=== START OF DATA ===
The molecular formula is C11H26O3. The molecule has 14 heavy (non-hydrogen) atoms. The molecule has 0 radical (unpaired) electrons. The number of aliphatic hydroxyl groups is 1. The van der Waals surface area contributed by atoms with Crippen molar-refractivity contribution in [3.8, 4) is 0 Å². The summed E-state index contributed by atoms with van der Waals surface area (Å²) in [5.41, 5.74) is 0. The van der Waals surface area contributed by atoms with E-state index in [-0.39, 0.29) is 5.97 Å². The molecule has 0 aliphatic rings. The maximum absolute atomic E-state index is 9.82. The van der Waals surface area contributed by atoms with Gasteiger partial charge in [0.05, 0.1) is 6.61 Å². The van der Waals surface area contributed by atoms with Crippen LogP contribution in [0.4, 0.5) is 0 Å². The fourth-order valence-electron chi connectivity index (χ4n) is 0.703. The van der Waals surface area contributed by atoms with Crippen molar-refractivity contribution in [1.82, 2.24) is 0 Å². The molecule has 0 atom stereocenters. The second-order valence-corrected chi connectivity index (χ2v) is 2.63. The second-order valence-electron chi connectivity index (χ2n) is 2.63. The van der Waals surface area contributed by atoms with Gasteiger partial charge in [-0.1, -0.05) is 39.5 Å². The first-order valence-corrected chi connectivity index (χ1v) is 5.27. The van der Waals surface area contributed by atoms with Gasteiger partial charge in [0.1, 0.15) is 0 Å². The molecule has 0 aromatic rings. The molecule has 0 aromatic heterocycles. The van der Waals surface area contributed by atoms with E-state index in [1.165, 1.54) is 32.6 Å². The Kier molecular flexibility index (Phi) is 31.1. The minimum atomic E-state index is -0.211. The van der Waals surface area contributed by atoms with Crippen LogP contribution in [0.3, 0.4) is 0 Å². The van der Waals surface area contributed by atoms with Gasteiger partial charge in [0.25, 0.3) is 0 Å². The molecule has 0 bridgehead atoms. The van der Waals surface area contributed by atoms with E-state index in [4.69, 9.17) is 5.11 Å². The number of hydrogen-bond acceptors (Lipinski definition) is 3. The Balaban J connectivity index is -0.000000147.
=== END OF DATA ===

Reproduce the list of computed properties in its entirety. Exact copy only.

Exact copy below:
The molecular formula is C11H26O3. The molecule has 14 heavy (non-hydrogen) atoms. The molecule has 0 radical (unpaired) electrons. The number of aliphatic hydroxyl groups is 1. The van der Waals surface area contributed by atoms with Crippen molar-refractivity contribution in [3.8, 4) is 0 Å². The summed E-state index contributed by atoms with van der Waals surface area (Å²) in [5.41, 5.74) is 0. The van der Waals surface area contributed by atoms with E-state index in [-0.39, 0.29) is 5.97 Å². The molecule has 0 aliphatic rings. The maximum absolute atomic E-state index is 9.82. The van der Waals surface area contributed by atoms with Gasteiger partial charge in [0.05, 0.1) is 6.61 Å². The van der Waals surface area contributed by atoms with Crippen LogP contribution in [0.4, 0.5) is 0 Å². The fourth-order valence-electron chi connectivity index (χ4n) is 0.703. The van der Waals surface area contributed by atoms with Crippen molar-refractivity contribution in [1.82, 2.24) is 0 Å². The molecule has 0 atom stereocenters. The second-order valence-corrected chi connectivity index (χ2v) is 2.63. The second-order valence-electron chi connectivity index (χ2n) is 2.63. The van der Waals surface area contributed by atoms with Gasteiger partial charge in [-0.1, -0.05) is 39.5 Å². The first-order valence-corrected chi connectivity index (χ1v) is 5.27. The van der Waals surface area contributed by atoms with Gasteiger partial charge in [0.1, 0.15) is 0 Å². The molecule has 0 aromatic rings. The molecule has 0 aromatic heterocycles. The van der Waals surface area contributed by atoms with E-state index in [1.165, 1.54) is 32.6 Å². The Kier molecular flexibility index (Phi) is 31.1. The minimum atomic E-state index is -0.211. The van der Waals surface area contributed by atoms with Crippen LogP contribution in [0.3, 0.4) is 0 Å². The van der Waals surface area contributed by atoms with Gasteiger partial charge in [0.25, 0.3) is 0 Å². The molecule has 0 bridgehead atoms. The van der Waals surface area contributed by atoms with E-state index in [4.69, 9.17) is 5.11 Å². The number of hydrogen-bond acceptors (Lipinski definition) is 3. The Balaban J connectivity index is -0.000000147.